To quote from the history that I wrote for the book, Shelby Farms Park: Elevating a City:
With $50,000 donated by Abe Plough, well-known San Francisco landscape architect Garrett Eckbo was hired to consider the future of the land, and the title of his 1975 report said it all: “Shelby Farms Public Use Program.” Forevermore known as the Eckbo Plan, the report said unequivocably that the land’s future should be as a 3,500 acre regional park with “compatible facilities.”
And yet, there was still no roadmap for getting there, a fact acknowledged by Eckbo: “There may be some feeling of disappointment that this is not a ‘final’ plan…there are decisions left to be made.”
The Eckbo Plan had ended the debate about whether the Penal Farm should be sold or developed, but the question of how to create a “regional park” remained to be answered. The quest to answer that question is the third chapter of the land’s history, and a major step forward came with the restructure of Shelby County Government and the 1976 election of its first mayor, Roy Nixon.
Weary from years of controversy, some county officials suggested that Shelby County Government give the land to City of Memphis, but Nixon refused to hear of it. He appointed Tommy Hill, former policeman, state trooper, and chief of the Shelby County Sheriff’s Department Reserve Deputies, as superintendent of the Shelby County Penal Farm, and it began a relationship that was pivotal to the park’s history.
On a perfect spring day in 1976, Hill was hiking the Penal Farm’s 4,500 acres to familiarize himself with his new responsibilities. Wildflowers were peeking out of the pasture grasses, trees were leafing out and beginning to bud, and the landscape was at its bucolic best. Drawn to the large pine forest south of Mullins Station Road and east of Farm Road and two 14-acre lakes nearby, Hill had an epiphany: “The beauty of the lakes and the about 400 acres surrounding them astounded me, and since the land was no longer being used for farm production, my thoughts were that the area should be opened to the public as a park.”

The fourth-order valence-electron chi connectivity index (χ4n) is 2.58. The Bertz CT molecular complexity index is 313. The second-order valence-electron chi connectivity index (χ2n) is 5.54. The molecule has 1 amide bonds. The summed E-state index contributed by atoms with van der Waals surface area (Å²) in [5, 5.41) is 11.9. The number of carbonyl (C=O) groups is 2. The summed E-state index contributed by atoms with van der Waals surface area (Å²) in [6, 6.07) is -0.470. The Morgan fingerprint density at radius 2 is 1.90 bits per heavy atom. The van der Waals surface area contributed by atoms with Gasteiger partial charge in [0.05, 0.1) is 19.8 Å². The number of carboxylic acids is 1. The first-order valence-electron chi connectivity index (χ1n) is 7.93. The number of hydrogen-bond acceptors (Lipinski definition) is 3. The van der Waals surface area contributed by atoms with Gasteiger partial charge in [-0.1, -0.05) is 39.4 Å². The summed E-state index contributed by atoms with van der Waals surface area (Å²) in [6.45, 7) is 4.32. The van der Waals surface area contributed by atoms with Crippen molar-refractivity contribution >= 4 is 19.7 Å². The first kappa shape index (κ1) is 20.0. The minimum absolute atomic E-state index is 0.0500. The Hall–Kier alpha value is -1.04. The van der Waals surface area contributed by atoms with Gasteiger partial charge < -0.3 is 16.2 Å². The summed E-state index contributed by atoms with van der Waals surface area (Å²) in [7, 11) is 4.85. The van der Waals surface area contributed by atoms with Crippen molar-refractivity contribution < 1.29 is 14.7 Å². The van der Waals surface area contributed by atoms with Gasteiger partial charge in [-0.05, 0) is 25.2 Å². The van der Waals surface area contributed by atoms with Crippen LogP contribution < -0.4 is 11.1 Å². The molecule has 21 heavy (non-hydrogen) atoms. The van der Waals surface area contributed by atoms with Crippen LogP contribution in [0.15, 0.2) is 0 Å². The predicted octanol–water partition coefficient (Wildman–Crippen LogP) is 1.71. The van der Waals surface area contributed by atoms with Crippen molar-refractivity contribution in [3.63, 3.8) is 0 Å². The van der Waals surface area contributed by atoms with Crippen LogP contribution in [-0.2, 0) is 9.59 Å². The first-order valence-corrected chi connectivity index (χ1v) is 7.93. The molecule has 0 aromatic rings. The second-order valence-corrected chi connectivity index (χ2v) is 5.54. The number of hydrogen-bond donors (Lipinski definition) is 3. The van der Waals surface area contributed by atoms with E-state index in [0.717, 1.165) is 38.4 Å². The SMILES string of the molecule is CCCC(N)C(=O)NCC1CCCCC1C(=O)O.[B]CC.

Nixon gave him the go-ahead, and little more than a year after Hill’s hike, 333-acre Plough Park opened, named in honor of the benefactor who had played a key role in protecting the land. Any question about the public’s interest in a park was answered emphatically with a rush of visitors.
A Foxhole Kind of Friend
After leaving the mayor’s office, Mr. Nixon would go on to work as a state official and move to Middle Tennessee before returning a few years ago to live in Collierville.
While there are many stories that illuminate who he was, what defined him for me was that if you were in a foxhole, he was the person you wanted to be there with you. You never had to look to make sure he was still with you. He never forgot a friend. He never made a politically expedient decision when a friend needed help, even if he hadn’t spoken with him for many years. He was the embodiment of the word, loyal.
In this way, he represented the best kind of politician, some say old-style politician, and that may have the ring of truth considering how much expediency, one-upmanship, and ego drive so much political theater today.
Everyone who knew him will have their own special story of this special man to tell, but this is mine.
He is survived by his wife, Betts, three daughters, two step-sons, 13 grandchildren, and 12 great-grandchildren. Services are Saturday, June 8, at 11 a.m. at S. Patrick Presbyterian Church, 710 W. White Road, Collierville.